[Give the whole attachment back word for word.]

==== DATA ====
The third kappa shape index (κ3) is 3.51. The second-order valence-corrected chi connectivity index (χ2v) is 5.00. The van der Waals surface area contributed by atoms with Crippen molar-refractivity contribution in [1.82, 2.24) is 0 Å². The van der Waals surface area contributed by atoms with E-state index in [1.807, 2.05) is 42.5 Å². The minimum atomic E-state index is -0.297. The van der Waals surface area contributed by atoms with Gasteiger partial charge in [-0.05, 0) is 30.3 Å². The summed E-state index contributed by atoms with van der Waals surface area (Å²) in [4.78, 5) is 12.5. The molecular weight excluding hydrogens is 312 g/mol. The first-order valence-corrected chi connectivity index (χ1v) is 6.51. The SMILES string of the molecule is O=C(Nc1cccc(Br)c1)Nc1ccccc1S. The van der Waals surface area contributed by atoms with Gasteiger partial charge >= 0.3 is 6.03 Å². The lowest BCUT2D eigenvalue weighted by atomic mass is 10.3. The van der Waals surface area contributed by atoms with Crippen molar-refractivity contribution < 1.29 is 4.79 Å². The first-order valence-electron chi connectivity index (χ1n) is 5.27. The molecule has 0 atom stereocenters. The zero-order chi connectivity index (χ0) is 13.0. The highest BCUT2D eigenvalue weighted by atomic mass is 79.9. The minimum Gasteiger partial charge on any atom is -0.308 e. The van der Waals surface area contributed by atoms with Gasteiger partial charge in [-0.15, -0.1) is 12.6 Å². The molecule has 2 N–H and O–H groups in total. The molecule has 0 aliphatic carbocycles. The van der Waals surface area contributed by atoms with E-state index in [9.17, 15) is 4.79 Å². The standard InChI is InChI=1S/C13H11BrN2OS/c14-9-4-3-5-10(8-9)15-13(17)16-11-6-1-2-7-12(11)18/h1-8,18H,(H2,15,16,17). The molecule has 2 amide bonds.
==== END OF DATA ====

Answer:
The third kappa shape index (κ3) is 3.51. The second-order valence-corrected chi connectivity index (χ2v) is 5.00. The van der Waals surface area contributed by atoms with Crippen molar-refractivity contribution in [1.82, 2.24) is 0 Å². The van der Waals surface area contributed by atoms with E-state index in [1.807, 2.05) is 42.5 Å². The minimum atomic E-state index is -0.297. The van der Waals surface area contributed by atoms with Gasteiger partial charge in [-0.05, 0) is 30.3 Å². The summed E-state index contributed by atoms with van der Waals surface area (Å²) in [4.78, 5) is 12.5. The molecular weight excluding hydrogens is 312 g/mol. The first-order valence-corrected chi connectivity index (χ1v) is 6.51. The SMILES string of the molecule is O=C(Nc1cccc(Br)c1)Nc1ccccc1S. The van der Waals surface area contributed by atoms with Gasteiger partial charge >= 0.3 is 6.03 Å². The lowest BCUT2D eigenvalue weighted by atomic mass is 10.3. The van der Waals surface area contributed by atoms with Crippen molar-refractivity contribution < 1.29 is 4.79 Å². The first-order valence-electron chi connectivity index (χ1n) is 5.27. The molecule has 0 atom stereocenters. The zero-order chi connectivity index (χ0) is 13.0. The highest BCUT2D eigenvalue weighted by atomic mass is 79.9. The minimum Gasteiger partial charge on any atom is -0.308 e. The van der Waals surface area contributed by atoms with Gasteiger partial charge in [-0.15, -0.1) is 12.6 Å². The molecule has 2 N–H and O–H groups in total. The molecule has 0 aliphatic carbocycles. The van der Waals surface area contributed by atoms with E-state index in [9.17, 15) is 4.79 Å². The standard InChI is InChI=1S/C13H11BrN2OS/c14-9-4-3-5-10(8-9)15-13(17)16-11-6-1-2-7-12(11)18/h1-8,18H,(H2,15,16,17). The molecule has 2 amide bonds.